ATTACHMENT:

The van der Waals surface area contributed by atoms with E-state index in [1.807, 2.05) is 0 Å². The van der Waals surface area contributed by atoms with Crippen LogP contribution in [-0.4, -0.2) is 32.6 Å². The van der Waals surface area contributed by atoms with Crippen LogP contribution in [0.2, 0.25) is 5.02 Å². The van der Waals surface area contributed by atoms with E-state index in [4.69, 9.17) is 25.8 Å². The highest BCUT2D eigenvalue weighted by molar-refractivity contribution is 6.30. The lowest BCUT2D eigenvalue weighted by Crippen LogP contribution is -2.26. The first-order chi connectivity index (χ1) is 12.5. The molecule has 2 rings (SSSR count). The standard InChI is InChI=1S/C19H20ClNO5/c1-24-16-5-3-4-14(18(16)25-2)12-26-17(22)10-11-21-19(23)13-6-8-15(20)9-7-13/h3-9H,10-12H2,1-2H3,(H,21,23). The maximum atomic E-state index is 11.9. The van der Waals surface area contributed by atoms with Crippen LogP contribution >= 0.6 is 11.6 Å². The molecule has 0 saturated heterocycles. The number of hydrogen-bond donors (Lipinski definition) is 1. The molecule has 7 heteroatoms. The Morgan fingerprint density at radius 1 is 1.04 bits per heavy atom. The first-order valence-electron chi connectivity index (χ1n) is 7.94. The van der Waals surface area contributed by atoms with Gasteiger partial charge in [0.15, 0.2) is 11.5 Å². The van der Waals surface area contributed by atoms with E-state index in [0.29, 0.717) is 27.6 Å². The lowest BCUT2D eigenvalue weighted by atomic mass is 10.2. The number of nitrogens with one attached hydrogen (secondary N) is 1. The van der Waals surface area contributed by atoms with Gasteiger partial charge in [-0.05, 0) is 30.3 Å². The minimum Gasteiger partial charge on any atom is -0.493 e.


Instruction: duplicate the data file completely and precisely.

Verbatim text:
The van der Waals surface area contributed by atoms with E-state index in [1.807, 2.05) is 0 Å². The van der Waals surface area contributed by atoms with Crippen LogP contribution in [-0.4, -0.2) is 32.6 Å². The van der Waals surface area contributed by atoms with Crippen LogP contribution in [0.2, 0.25) is 5.02 Å². The van der Waals surface area contributed by atoms with E-state index in [4.69, 9.17) is 25.8 Å². The highest BCUT2D eigenvalue weighted by molar-refractivity contribution is 6.30. The lowest BCUT2D eigenvalue weighted by Crippen LogP contribution is -2.26. The first-order chi connectivity index (χ1) is 12.5. The molecule has 2 rings (SSSR count). The standard InChI is InChI=1S/C19H20ClNO5/c1-24-16-5-3-4-14(18(16)25-2)12-26-17(22)10-11-21-19(23)13-6-8-15(20)9-7-13/h3-9H,10-12H2,1-2H3,(H,21,23). The maximum atomic E-state index is 11.9. The van der Waals surface area contributed by atoms with Crippen LogP contribution >= 0.6 is 11.6 Å². The molecule has 0 saturated heterocycles. The number of hydrogen-bond donors (Lipinski definition) is 1. The molecule has 7 heteroatoms. The Morgan fingerprint density at radius 1 is 1.04 bits per heavy atom. The first-order valence-electron chi connectivity index (χ1n) is 7.94. The van der Waals surface area contributed by atoms with Gasteiger partial charge in [0.15, 0.2) is 11.5 Å². The van der Waals surface area contributed by atoms with E-state index in [0.29, 0.717) is 27.6 Å². The lowest BCUT2D eigenvalue weighted by atomic mass is 10.2. The number of nitrogens with one attached hydrogen (secondary N) is 1. The van der Waals surface area contributed by atoms with Gasteiger partial charge in [-0.05, 0) is 30.3 Å². The minimum Gasteiger partial charge on any atom is -0.493 e.